In Pietrylo v. Hillstone Restaurant Group, a server at a Houston's restaurant in New Jersey created a MySpace.com group whose purpose was to let current and former employees "vent" about their experience while working at the restaurant. The user group was invitation-only and required a password to enter and view the postings. The page included posts containing vulgar and sexually explicit comments as well as references to violence and illegal drug use. Eventually, a manager of the restaurant learned of this group page and asked a hostess (who had been invited to join the group) to provide him with her personal login information so he could access the page. Although the manager made no threats against her if she refused, the hostess testified that she thought she "would have gotten in some sort of trouble" if she refused to cooperate. Shortly thereafter, the company terminated plaintiffs based on their comments on the site and involvement in creating it.
Plaintiffs sued in federal district court in New Jersey, alleging, among other claims, terminations in violation of public policy, invasion of privacy, and violation of the federal Stored Communications Act (SCA) and parallel state statutes. A federal jury found that the restaurant's managers violated state and federal laws that protect the privacy of online communications, and awarded plaintiffs $3,400 in back-pay and $13,600 in punitive damages. Specifically, the jury determined that the company violated the SCA and parallel state provisions in the way that it gained access to the MySpace postings, namely management requesting and using the hostess's password to access the site. The jury, however, rejected plaintiffs' privacy claims, explaining that plaintiffs did not have a reasonable expectation of privacy in the MySpace group page. The jury also rejected plaintiffs' claims for damages suffered as a result of emotional distress.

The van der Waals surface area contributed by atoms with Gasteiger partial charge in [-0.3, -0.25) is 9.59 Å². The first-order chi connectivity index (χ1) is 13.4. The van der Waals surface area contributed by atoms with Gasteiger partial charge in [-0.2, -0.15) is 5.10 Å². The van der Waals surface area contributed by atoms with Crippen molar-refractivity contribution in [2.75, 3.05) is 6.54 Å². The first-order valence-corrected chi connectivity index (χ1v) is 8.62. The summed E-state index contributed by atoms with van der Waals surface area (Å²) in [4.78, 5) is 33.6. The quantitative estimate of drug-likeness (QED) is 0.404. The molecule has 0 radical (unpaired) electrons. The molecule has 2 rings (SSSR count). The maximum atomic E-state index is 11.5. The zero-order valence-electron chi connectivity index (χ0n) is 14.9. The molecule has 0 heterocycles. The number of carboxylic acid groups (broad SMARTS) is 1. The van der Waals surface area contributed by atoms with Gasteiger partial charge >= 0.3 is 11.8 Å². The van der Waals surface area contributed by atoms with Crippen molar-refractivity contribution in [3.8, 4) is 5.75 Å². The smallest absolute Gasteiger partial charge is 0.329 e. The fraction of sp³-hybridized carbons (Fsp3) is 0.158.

This case highlights the challenges employers face with respect to employees' blogs and social networking sites that contain work-related speech. While this decision does not restrict an employer's right to monitor communications and information within its own computer networks, it demonstrates the risks of attempting to access an employee's restricted online content without the employee's authorization. Employers should consider implementing written policies that address employee work-related speech on social networking and other online sites to require that employees observe appropriate guidelines when referring to the company, its employees, services, and customers.